Sunday, January 06, 2008

Bottoms Up

Readers of this blog know that I often comment on developments and trends in other industries. I do this because I believe those changes can give us insight into our future.

I'd like to talk for a few minutes about an interesting initiative out in San Francisco.

Back in 2004, SF Mayor Gavin Newsom proposed the creation of a wireless network to provide Internet access to his city. A RFP (Request for Proposal) was issued the following year and, in April 2006, the city announced that a proposal submitted jointly by Google and Earthlink had won the bid.

Sixteen months later, on August 29, 2007, Earthlink announced it was backing out of the contract. The next day, the San Francisco Chronicle reported the following: "The contract, which was three years in the making, had run into snags with the Board of Supervisors, but ultimately it was undone when Atlanta-based EarthLink announced Tuesday that it no longer believed providing citywide Wi-Fi was economically viable for the company."

The day before it backed out, Earthlink announced layoffs of 900 jobs--half its workforce--and its spokesman said the company "was not willing to work in the business model where EarthLink fronts all the money to build, own and operate the network."

Yesterday, an Associated Press story reported that "[a] Silicon Valley startup is promising to blanket San Francisco with free wireless Internet service, reviving a crusade that crumbled last year after two much larger companies, EarthLink Inc. and Google Inc., scrapped their plans to build a high-speed network for Web surfing."

The new initiative is being led by a network equipment manufacturer named Meraki Networks Inc. Google is one of the company's financial backers, which suggests that Google was hedging its bet on Earthlink.

AP's business writer Michael Liedtke says Meraki "hopes to complete the ambitious project within the next year by persuading thousands of San Francisco residents to set up free radio repeaters on their rooftops and in their homes. The 21-month-old company is to announce its plans Friday."

Earthlink's plan was to install transmitters on public property, and its efforts were stymied by bureaucracy and local politics.

Meraki plans to do an end run around these political impediments by going directly to consumers.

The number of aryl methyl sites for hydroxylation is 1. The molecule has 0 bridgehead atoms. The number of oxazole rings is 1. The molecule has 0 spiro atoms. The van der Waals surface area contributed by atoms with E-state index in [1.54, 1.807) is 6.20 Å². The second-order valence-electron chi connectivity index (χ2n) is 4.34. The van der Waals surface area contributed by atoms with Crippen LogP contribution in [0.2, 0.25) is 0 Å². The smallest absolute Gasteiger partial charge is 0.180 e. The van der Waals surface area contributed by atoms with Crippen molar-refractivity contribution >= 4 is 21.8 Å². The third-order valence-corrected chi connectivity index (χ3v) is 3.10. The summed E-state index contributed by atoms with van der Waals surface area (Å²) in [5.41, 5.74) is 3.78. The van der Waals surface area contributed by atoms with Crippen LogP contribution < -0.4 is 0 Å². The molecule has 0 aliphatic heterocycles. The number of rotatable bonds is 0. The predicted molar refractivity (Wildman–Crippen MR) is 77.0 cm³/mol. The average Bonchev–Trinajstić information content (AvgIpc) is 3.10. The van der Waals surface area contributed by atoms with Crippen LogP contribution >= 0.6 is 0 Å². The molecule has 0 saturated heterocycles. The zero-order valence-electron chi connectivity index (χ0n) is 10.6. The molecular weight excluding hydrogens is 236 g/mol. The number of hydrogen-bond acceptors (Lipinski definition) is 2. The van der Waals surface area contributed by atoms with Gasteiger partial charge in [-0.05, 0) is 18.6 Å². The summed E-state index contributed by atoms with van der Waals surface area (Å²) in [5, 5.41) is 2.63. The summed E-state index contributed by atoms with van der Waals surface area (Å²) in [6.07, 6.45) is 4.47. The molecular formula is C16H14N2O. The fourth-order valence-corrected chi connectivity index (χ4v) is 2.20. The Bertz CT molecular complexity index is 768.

PC World says:

The startup . . . believes it will succeed where EarthLink and Google did not: Building Wi-Fi access throughout San Francisco at no cost to the city. It expects to finish by year's end . . .

Meraki is footing the whole bill on this project so it can learn how to roll out such networks for profit elsewhere. The good news, if the plan works, is that it could do so for less than US$5 million, lower than the cost many other municipal wireless projects have run into . . .

Meraki will build the backbone of its network with solar-powered rooftop access points and fill out its coverage with smaller repeaters to sit in windows or on balconies. Both will be designed and built by Meraki and provided free to residents and businesses that agree to house the gear on their property in return for better coverage. All the nodes will be meshed, so Meraki won't have to get wired broadband links everywhere its access points go.

The AP story says:

Since starting its tests about six months ago, Meraki has given away about 500 repeaters — enough to provide high-speed wireless, or Wi-Fi, access to about 40,000 people in San Francisco neighborhoods covering a roughly 2-square-mile area.

After raising an additional $20 million from venture capitalists, Meraki decided it had enough money to set up free Wi-Fi in San Francisco's remaining 47 square miles.

Meraki probably will have to give away 10,000 to 15,000 repeaters . . .

I was intrigued by Meraki's creativity in problem-solving and its grassroots approach to building a network. Instead of a "top down" solution, they opted for a "bottom up" response.

I've talked before about the centralization of publishing over the last forty years. Beginning in the '70s, publishing houses were swallowed by large media companies until today, there are seven media conglomerates that control most of the business. I'm not going to take the time here to go over that history. If you're interested, you can read my post for 3/7/07 here.

With the advent of digital technology and print-on-demand capability, I've predicted that the present centralized system will begin to fragment again. If you want to read more about that, visit my post for 6/25/07 here.

I believe that publishing is going to reinvent itself using a bottoms up approach.

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